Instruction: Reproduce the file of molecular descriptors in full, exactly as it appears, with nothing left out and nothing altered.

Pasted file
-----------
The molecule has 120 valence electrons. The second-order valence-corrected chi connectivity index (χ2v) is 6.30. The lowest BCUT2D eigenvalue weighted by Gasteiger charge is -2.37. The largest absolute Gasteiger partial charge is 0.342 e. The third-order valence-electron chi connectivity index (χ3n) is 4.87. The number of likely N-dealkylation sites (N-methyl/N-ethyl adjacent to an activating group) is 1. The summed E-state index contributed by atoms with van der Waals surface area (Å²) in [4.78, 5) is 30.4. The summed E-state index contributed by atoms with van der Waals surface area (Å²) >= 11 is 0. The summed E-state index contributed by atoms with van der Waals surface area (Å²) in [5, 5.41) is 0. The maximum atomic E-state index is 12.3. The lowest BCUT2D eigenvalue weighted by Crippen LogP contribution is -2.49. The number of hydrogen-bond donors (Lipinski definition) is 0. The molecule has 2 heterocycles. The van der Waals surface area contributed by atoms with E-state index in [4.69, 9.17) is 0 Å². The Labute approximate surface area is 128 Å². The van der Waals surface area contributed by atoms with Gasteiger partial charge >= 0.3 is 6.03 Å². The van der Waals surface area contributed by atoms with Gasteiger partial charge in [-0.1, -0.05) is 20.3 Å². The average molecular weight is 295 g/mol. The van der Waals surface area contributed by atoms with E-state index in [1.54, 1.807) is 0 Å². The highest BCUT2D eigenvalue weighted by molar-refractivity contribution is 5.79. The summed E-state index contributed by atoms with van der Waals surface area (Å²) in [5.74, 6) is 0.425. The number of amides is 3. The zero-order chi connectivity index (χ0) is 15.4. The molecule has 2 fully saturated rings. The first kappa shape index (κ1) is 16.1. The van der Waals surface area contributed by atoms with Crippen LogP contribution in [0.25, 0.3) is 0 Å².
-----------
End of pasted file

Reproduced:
The molecule has 120 valence electrons. The second-order valence-corrected chi connectivity index (χ2v) is 6.30. The lowest BCUT2D eigenvalue weighted by Gasteiger charge is -2.37. The largest absolute Gasteiger partial charge is 0.342 e. The third-order valence-electron chi connectivity index (χ3n) is 4.87. The number of likely N-dealkylation sites (N-methyl/N-ethyl adjacent to an activating group) is 1. The summed E-state index contributed by atoms with van der Waals surface area (Å²) in [4.78, 5) is 30.4. The summed E-state index contributed by atoms with van der Waals surface area (Å²) >= 11 is 0. The summed E-state index contributed by atoms with van der Waals surface area (Å²) in [5, 5.41) is 0. The maximum atomic E-state index is 12.3. The lowest BCUT2D eigenvalue weighted by Crippen LogP contribution is -2.49. The number of hydrogen-bond donors (Lipinski definition) is 0. The molecule has 2 heterocycles. The van der Waals surface area contributed by atoms with E-state index in [4.69, 9.17) is 0 Å². The Labute approximate surface area is 128 Å². The van der Waals surface area contributed by atoms with Gasteiger partial charge >= 0.3 is 6.03 Å². The van der Waals surface area contributed by atoms with Gasteiger partial charge in [-0.1, -0.05) is 20.3 Å². The average molecular weight is 295 g/mol. The van der Waals surface area contributed by atoms with E-state index in [1.54, 1.807) is 0 Å². The highest BCUT2D eigenvalue weighted by molar-refractivity contribution is 5.79. The summed E-state index contributed by atoms with van der Waals surface area (Å²) in [5.74, 6) is 0.425. The number of amides is 3. The zero-order chi connectivity index (χ0) is 15.4. The molecule has 2 fully saturated rings. The first kappa shape index (κ1) is 16.1. The van der Waals surface area contributed by atoms with Crippen LogP contribution in [0.25, 0.3) is 0 Å².